Brian Sirman boarded the Green Line last month to head to a friend’s house for dinner, his only worry being whether the train would get him there on time.
But barely 20 minutes into his July 30 ride, another trolley traveling three times the speed limit slammed into the rear of Sirman’s train, launching him from his seat and propelling others across a smoke-filled trolley car.
The crash, which sent 27 people to the hospital, could have been avoided ― if only the MBTA had acted faster on repeated warnings to upgrade safety technology on the nation’s busiest light rail system.
In 2009, the MBTA had been told it could prevent such a collision with safety technology, but after 12 years of studies, experimentation, and a series of other crashes, the equipment still hasn’t been installed, making the Green Line the only part of the transit system without the extra protection.
“It surprises me and worries me the T didn’t take action sooner,” said Sirman.
The story behind the missing safety technology is a tale of eye-popping cost estimates, failed testing rounds, and a years-long process to pick an alternative solution that will cost $170 million and isn’t expected to be fully implemented until 2024.
The drawn-out process unfolded as the Massachusetts Bay Transportation Authority installed the anti-collision technology on its commuter rail network to comply with a federal mandate. The Red, Orange, and Blue lines have had safety systems for decades, the MBTA said.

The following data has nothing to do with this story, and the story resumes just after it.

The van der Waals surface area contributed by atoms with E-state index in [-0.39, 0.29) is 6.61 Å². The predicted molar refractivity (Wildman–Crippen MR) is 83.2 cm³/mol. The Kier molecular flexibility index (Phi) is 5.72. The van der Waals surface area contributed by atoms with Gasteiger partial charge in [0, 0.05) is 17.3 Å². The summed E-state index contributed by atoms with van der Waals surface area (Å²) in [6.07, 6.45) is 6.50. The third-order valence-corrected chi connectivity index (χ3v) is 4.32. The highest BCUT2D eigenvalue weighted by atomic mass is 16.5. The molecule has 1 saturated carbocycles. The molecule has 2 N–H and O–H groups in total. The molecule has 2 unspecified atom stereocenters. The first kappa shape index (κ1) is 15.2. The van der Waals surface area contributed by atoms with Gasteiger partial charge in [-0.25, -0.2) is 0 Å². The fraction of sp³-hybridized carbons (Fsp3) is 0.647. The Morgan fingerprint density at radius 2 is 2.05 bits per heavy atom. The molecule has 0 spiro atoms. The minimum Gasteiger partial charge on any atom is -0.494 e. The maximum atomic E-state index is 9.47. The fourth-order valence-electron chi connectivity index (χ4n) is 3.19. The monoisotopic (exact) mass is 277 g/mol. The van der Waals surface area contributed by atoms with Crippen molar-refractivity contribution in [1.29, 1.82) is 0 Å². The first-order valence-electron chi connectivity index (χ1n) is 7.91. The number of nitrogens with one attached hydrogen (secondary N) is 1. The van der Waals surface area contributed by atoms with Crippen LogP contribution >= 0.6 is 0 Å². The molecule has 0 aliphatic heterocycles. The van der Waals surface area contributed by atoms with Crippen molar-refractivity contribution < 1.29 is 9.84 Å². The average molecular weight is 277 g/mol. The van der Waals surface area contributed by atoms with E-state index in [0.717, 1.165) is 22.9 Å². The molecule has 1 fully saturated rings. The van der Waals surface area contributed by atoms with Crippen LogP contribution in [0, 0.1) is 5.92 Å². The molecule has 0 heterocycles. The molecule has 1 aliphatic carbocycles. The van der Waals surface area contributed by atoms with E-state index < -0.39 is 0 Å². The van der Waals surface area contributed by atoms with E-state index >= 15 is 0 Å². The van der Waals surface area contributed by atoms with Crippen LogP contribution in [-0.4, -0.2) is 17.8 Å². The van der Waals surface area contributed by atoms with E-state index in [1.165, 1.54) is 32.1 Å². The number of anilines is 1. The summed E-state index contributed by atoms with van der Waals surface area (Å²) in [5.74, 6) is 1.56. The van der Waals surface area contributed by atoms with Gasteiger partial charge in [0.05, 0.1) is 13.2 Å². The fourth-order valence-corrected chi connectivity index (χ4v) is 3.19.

The technology is long overdue, said Josh Ostroff, interim director of Transportation for Massachusetts an advocacy coalition. “As we saw with the Green Line crash, if we don’t provide the systems to safeguard riders, incidents are inevitable.”
The National Transportation Safety Board is currently investigating the July crash, its third such probe of a Green Line collision in 13 years. The trolley operator who struck the Green Line train from behind has been placed on paid administrative leave. The T hasn’t publicly identified the driver.
Federal transportation officials first recommended the MBTA install anti-collision technology on the Green Line in 2009, following two major crashes, one of which was fatal. The technology would essentially eliminate the possibility of driver error, and have the ability to halt speeding trolleys.
Since then, mounting evidence has highlighted the need for such a system. Between 2013 and last year, the MBTA led the nation in light-rail car derailments with the Green Line having more than twice as many incidents during that period as the San Francisco system, which had the second-highest tally, federal statistics show. More than half the trains weren’t carrying passengers when they derailed, the MBTA said.